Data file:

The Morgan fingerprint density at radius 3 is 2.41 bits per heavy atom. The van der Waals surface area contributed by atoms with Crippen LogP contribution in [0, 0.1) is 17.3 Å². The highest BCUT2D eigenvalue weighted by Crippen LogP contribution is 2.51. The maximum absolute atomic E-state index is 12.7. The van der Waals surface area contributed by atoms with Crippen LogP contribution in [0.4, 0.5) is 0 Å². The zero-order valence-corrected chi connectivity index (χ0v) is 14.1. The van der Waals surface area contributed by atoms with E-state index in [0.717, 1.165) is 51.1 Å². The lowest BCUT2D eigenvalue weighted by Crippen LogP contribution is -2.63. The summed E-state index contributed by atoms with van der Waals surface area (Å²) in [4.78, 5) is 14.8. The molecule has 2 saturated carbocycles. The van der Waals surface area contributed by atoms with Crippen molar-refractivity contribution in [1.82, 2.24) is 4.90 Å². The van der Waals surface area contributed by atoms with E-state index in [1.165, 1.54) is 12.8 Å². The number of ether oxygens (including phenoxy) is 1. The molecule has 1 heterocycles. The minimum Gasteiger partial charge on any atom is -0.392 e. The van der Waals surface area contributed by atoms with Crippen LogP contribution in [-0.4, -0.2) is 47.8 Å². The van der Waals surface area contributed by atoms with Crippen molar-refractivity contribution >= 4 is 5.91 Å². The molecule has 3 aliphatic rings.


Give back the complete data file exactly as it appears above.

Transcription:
The Morgan fingerprint density at radius 3 is 2.41 bits per heavy atom. The van der Waals surface area contributed by atoms with Crippen LogP contribution in [0, 0.1) is 17.3 Å². The highest BCUT2D eigenvalue weighted by Crippen LogP contribution is 2.51. The maximum absolute atomic E-state index is 12.7. The van der Waals surface area contributed by atoms with Crippen LogP contribution in [0.4, 0.5) is 0 Å². The zero-order valence-corrected chi connectivity index (χ0v) is 14.1. The van der Waals surface area contributed by atoms with E-state index in [0.717, 1.165) is 51.1 Å². The lowest BCUT2D eigenvalue weighted by Crippen LogP contribution is -2.63. The summed E-state index contributed by atoms with van der Waals surface area (Å²) in [4.78, 5) is 14.8. The molecule has 2 saturated carbocycles. The van der Waals surface area contributed by atoms with Crippen molar-refractivity contribution in [1.82, 2.24) is 4.90 Å². The van der Waals surface area contributed by atoms with E-state index in [1.165, 1.54) is 12.8 Å². The number of ether oxygens (including phenoxy) is 1. The molecule has 1 heterocycles. The minimum Gasteiger partial charge on any atom is -0.392 e. The van der Waals surface area contributed by atoms with Crippen LogP contribution in [-0.4, -0.2) is 47.8 Å². The van der Waals surface area contributed by atoms with Crippen molar-refractivity contribution >= 4 is 5.91 Å². The molecule has 3 aliphatic rings.